NAPLES, Italy — GFC’s Naples Science Centre design aims to marry contemporary design, historical preservation and public spaces to weave a nave-like channel rooted by the site’s already existing pillars, facades and archways. Formerly a factory site along the eastern seaside quarter of Naples, a fire destroyed the building in 2013.
Designboom said that the work is rooted in history, while also playing with factors such as light and verticality.
The program is organized around 3 levels, creating sequences of spaces with different height, width and light conditions. the large rooms draw influence from public spaces of the past, such as the roman basilicas and markets.
Most interestingly, the facade is fortified by a net-like opus reticulum – an inward facing square-based concrete pyramid brickwork found in Roman architecture. Missing reticula, a void filled by glass windows, allow for imagery-laden light to enter the public spaces. Designboom states that there’s a nod to the destructive fire which now has shaped the design:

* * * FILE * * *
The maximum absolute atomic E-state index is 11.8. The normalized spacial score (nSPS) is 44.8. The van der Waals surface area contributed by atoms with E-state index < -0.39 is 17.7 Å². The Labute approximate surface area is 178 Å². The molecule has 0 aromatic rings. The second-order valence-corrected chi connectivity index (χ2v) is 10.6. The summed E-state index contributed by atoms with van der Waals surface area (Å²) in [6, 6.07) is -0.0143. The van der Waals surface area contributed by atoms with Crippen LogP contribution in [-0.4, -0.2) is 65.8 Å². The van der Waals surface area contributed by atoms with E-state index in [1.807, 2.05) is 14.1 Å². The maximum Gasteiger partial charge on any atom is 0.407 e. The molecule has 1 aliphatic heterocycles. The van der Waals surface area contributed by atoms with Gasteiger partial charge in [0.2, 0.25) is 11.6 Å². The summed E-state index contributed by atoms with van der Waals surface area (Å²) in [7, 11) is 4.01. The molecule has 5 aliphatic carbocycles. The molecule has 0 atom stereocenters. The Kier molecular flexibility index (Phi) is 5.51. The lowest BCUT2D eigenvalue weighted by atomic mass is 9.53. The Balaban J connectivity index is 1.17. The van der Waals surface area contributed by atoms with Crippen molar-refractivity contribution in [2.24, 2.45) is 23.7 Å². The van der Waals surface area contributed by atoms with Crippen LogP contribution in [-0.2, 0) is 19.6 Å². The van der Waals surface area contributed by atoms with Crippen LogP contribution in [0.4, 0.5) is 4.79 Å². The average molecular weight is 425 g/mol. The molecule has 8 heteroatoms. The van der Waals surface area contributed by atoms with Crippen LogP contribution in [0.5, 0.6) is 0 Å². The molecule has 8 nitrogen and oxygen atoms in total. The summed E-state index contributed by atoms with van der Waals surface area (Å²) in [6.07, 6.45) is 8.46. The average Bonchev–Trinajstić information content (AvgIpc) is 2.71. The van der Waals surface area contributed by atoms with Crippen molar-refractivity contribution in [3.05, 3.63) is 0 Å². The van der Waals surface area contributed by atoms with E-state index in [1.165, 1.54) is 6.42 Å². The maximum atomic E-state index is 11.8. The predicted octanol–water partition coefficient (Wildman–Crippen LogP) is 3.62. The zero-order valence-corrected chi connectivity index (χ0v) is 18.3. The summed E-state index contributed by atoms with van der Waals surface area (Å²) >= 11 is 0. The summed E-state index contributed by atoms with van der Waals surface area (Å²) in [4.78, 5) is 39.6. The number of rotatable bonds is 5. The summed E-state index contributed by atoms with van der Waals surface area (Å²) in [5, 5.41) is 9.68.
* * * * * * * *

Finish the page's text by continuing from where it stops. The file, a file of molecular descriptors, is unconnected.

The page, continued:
The light reveals a pattern, recalling the tragic event of the fire, and transforms the new cultural hub into a memorial lantern, establishing a more vibrant and lively area.
The complex is not only designed to serve as a museum complex, but also a space for continued public engagement. Architecture firm GFC talked about adapting these different design threads into a kind of performance.
Our research based and multidisciplinary approach aims for a deeper understanding of the complexity of the design process. We see architecture as performance, as a response to real needs and, at the same time, an instrument capable of bringing the man in contact with the economic, social, cultural and environmental issues which surround him.
GFC is a Paris, Rotterdam, and Naples-based architecture studio established by Andrea Guazzieri, Raul Forsoni and Valerio Ciotola.
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